Over the past few weeks I have begun straying farther and farther from farm life, drifting back to Baltimore, my hometown and ”The City that Reads.” That slogan was adopted in 1987 by former mayor Kurt Schmoke and was pasted to a great number of bus stop benches in an effort to revive slacking literacy levels. In fact Baltimore ranked above many cities in the early 2000′s in literacy, including NY City and L.A , despite its abysmal ranking in most matters related to education. Yet, when it comes to slogans it seems that Baltimore has seen some very shotty management, possibly even shottier than our 30 and 65 Orioles. In most big cities a slogan seems to be an afterthought but in Baltimore ,the city of the frequent identity crisis, we have seen a number of attempts to revamp our image often leading to a new phrase to define our town.
Although I wasn’t around to see Kurt Schmoke indoctrinate the phrase “The City that Reads” I do remember its appearance throughout the city, usually on benches or trashcans. The phrase was often edited by local youth ( excluding me for I was too young to wield a can of spray paint) to form new phrases, such as “The city that breeds” or “the city that bleeds” in reference to two of Baltimore’s better known problems.
Schmoke left office in 1999 leaving Mayor Martin O’Malley free to personalize the city sitting space. By the time I was in middle school I had watched “The City that Reads” turn into “Baltimore: The Greatest City in America.” In hindsight I sincerely appreciate the effort on part of Mayor O’Malley. It was a valiant stab despite the country’s pigheaded recognition of Baltimore as solely the home of the television shows “The Wire” and “Homicide” and a incredibly short reference in the movie Wedding Crashers -”Football and Crabcakes, that’s what Maryland does“- that does little towards bettering Baltimore’s image. If we are to forever lie in the shadow of Philadelphia, Boston and New York, we might as well have slathered something overly ambitious on our park benches and hoped the rest of the country believed it.
We were only the greatest city in America for a few years before O’Malley decided that his message had failed and it was time to revamp the City’s image again. In 2006 O’Malley decided on the slogan “Get in on It” which enthusiastically means nothing. A few years earlier the city had launched a “Believe” campaign against drug related violence and although Believe was founded in an effort to combat crime it seemed a far better slogan for the city than “get in on it.” In fact, at that time, Believe was far more prominent and uplifting for we were never exactly sure what we were getting in on. Black and white “Believe” stickers can still be seen on lampposts and bumpers throughout the city.
Depending on the context Baltimore might be addressed with any number of formal or colloquial nicknames. If we are discussing the crime issue some unenlightened might call it “B-more Murderland” or “Bodymore.” (At one time Baltimore was calledmobtown but since there hasn’t been a mob here for quite some time I do believe that nickname has gone out of style). Sometimes you might see “The city of firsts” although I’m a bit unsure what we were first at. Apparently the slogan ” Home of our National Anthem” is going to appear on a license plate, which says to me that we have now given up on our future and must now rely on previous achievements to justify our existence. Frequently a “B-more” bumper sticker will appear, a clever little nickname with a surprisingly encouraging duel meaning. Yes Baltimore, we should all strive to “Be more” because it’s right there in our name.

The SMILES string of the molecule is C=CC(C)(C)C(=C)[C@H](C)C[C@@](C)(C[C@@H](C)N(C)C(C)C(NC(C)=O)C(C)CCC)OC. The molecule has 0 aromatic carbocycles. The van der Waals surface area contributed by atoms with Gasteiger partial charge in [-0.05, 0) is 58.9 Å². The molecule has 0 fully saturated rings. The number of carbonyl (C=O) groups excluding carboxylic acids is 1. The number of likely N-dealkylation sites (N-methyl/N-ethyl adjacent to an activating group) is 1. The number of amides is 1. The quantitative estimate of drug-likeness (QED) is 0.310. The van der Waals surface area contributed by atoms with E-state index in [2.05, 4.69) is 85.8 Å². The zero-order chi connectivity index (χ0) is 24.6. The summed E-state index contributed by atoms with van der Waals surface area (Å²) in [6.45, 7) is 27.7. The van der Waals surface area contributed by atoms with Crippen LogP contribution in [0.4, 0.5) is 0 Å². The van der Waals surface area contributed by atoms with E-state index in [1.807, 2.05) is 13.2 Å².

It’s interesting to look at the progression in these names. When I was little we were the city that reads, modest and driven. Then we became the greatest city in Americawhich seemed to be a loud declaration of both our ambition and our inferiority. After that we decided to get in on it but never actually got in on anything. We believed for a little while and we still might. We enjoy being charm city, one of our only consistent nicknames, and detest being Bodymore because of David Simon and his hit HBO series.
The reason I decided to write this little post is because of our most recent city slogan, the one that arrived within the last few months , the one that cost the city $500,000 and the one that seems to be the ultimate declaration of defeat. The recent unveiling of “Find your happy place” as the cities slogan made me desire the days of a city that reads. Find your happy place is something we say to 7 year old children who have a sudden freak-out atop a ferris weel or young women birthing their first child. The only thing “Find your happy place” says to me about this city is that instead of feeding the poor or teaching the illiterate we should all just face the fact that our city is squalid and think of the time our dad took us fishing or the last time we could afford a vacation to Bermuda.
For me Baltimore will always be charm city because, amongst all the destruction, there are little charms that make the city wink. I wish we had just gone with that slogan and thrown the $500,000 it took to come up with “Find your happy place” at any of the other more pressing issues facing the city. The changes in slogans and nicknames seem to be appropriate for Baltimore with its immense pride and suppressed inferiority. Yet, realistically, its only the men and women at the top, the politicians, the ones deciding to spend the money on slogans, that feel inferior, under the shadow of our larger neighbors. In fact, the people that make Baltimore what it is appreciate Baltimore for its intricacies, the peculiarities that make a city great. So, next time a mayor decides that Baltimore needs a new label I say we put that money towards reviving Whartscape instead of a ten cent slogan with a five cent meaning.